Brian D'Isernia and his wife
One of the hidden gems of the 2014 Fort Lauderdale International Boat Show is surely the 42m steel schooner Columbia, which emerged late this summer from her owner, Brian D'Isernia's commercial shipyard in Panama City, Florida.
The stunning replica of the Glouscester, Massachusets schooner of the same name was built to her original proportions and appearance, Lloyds classed and US flagged for private use.
"She was designed by William Starling Burgess and the original was built in 1923; we upgraded her to steel as we're steel boat builders," D'Isernia says as we tour the boat.
D'Isernia is a former swordfishing man – he actually built and ran the Andrea Gale, made famous in the film The Perfect Storm – whose company today comprises two commercial shipyards and employs 1800 people.
"This one is for me, and we've started the second one, with the same lines which we're here promoting for sale," D'Isernia says. "We're really here saying that we're capable of building this kind of quality classic sailing yacht here in the United States, and so far, we've had guys coming to take a look from the big Dutch naval architecture firms and they have said they are amazed at what we've done with this boat."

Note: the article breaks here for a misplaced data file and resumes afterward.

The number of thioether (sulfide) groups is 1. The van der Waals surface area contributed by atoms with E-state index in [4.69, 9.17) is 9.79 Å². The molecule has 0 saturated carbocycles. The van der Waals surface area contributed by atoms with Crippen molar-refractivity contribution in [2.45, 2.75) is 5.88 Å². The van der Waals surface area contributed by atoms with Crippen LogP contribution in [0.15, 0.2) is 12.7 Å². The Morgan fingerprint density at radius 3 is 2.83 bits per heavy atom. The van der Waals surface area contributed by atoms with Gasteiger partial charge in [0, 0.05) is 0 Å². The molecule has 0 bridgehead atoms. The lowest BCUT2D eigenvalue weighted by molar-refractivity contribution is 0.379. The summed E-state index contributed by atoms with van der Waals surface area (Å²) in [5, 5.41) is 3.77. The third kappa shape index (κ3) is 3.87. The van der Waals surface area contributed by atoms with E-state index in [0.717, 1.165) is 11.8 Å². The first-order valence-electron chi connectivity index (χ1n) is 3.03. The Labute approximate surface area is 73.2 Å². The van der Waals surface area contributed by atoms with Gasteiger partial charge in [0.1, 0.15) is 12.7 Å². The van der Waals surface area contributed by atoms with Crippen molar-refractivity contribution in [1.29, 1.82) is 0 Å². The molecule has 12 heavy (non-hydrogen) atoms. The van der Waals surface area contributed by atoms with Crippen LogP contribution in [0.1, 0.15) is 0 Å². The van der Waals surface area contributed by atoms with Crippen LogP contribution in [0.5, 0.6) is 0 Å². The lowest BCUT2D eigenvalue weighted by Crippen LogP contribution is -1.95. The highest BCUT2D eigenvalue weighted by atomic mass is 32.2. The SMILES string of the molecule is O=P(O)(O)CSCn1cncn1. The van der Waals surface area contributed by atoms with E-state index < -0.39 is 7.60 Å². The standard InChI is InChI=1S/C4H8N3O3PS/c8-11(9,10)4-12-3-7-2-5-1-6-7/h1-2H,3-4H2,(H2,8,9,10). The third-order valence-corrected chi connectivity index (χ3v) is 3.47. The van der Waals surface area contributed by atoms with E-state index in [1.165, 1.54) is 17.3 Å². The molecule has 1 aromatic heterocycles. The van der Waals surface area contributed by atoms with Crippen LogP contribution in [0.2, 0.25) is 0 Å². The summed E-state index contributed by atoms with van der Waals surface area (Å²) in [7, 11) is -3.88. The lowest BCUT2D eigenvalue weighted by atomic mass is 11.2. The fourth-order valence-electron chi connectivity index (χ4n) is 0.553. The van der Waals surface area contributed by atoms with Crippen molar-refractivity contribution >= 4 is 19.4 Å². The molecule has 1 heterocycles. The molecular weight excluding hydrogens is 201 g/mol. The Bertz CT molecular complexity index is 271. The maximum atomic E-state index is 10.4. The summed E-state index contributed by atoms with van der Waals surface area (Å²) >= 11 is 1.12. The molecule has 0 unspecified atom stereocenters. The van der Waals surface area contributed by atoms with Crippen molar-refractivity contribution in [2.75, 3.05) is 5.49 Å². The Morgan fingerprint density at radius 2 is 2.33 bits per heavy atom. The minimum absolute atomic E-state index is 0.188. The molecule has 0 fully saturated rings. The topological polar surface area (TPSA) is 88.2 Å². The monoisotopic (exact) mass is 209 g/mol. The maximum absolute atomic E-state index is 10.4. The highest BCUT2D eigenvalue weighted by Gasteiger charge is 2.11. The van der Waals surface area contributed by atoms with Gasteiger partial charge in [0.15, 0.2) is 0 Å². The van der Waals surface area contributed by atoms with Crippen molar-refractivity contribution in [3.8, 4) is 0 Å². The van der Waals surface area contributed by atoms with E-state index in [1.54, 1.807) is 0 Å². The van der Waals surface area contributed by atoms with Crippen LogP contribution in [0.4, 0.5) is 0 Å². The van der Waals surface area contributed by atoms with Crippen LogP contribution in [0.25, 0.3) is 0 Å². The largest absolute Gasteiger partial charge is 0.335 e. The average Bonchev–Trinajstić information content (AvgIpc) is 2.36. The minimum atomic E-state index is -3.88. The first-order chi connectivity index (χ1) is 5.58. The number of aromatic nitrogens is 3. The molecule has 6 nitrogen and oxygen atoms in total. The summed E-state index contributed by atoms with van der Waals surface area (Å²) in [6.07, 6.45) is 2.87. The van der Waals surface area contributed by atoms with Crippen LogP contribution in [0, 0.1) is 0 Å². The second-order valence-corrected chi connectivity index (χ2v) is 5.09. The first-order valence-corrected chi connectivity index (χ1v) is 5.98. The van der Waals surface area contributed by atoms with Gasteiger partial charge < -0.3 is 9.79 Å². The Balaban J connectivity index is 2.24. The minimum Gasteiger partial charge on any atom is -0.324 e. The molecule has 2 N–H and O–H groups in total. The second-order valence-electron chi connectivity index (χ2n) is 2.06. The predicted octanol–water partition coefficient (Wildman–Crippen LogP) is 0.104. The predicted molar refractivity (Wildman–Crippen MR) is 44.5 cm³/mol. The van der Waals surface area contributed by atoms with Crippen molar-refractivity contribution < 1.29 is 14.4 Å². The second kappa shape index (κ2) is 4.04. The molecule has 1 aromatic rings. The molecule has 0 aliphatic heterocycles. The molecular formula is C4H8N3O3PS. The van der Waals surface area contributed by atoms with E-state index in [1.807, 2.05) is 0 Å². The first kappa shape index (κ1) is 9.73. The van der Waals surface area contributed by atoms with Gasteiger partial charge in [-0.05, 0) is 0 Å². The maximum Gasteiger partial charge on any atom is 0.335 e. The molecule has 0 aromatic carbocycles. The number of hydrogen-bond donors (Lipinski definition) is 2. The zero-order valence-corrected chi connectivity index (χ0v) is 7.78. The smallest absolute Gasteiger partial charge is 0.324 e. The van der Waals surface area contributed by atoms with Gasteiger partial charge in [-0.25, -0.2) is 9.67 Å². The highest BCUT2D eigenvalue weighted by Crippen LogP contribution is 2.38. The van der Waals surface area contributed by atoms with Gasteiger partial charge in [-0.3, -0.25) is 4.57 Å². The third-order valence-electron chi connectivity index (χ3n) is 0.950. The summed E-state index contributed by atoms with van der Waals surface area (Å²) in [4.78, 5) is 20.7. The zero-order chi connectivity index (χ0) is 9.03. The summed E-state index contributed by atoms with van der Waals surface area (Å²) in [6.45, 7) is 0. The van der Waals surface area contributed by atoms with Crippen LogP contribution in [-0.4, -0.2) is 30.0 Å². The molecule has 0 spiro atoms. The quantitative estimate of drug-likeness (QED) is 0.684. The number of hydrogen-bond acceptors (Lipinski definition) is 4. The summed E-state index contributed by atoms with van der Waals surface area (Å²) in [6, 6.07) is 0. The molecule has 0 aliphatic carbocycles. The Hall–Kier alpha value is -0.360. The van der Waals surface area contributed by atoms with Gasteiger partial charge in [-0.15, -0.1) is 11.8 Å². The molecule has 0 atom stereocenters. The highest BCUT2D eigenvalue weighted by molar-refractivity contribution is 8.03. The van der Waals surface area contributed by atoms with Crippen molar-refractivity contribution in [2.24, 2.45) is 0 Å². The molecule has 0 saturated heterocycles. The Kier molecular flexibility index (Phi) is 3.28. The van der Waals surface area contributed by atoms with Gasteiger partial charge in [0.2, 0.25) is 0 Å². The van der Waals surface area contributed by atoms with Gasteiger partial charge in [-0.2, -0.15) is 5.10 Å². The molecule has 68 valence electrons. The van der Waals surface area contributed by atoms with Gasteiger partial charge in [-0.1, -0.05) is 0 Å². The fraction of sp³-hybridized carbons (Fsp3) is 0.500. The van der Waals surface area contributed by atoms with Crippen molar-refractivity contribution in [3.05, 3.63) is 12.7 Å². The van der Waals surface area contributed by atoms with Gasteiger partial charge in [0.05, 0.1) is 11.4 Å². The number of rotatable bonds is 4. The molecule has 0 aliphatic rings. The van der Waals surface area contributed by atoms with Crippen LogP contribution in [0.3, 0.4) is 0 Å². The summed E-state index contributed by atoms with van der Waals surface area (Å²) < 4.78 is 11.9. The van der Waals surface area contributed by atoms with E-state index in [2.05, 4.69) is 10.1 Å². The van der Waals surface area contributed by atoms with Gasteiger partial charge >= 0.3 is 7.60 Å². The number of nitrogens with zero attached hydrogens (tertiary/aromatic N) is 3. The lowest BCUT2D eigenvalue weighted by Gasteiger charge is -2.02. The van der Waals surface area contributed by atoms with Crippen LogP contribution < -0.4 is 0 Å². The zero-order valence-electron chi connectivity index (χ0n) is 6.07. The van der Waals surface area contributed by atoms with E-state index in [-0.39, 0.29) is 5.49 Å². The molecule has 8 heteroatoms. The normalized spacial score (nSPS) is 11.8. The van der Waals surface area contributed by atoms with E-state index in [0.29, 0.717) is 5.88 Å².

He explains that he's looking forward to getting her into the Antigua Classic Yacht Regatta and perhaps one day have the chance to take on Bluenose II, a replica of her original racing rival, Bluenose. Columbia famously had a near win against Bluenose, one of Canada’s most legendary sailing yachts, at the International Fisherman’s Cup Races in 1923. But her career tragically came to end in 1927 when she was hit by two gales off Sable Island, Nova Scotia, often called the Graveyard of the Atlantic, and sunk with all hands lost.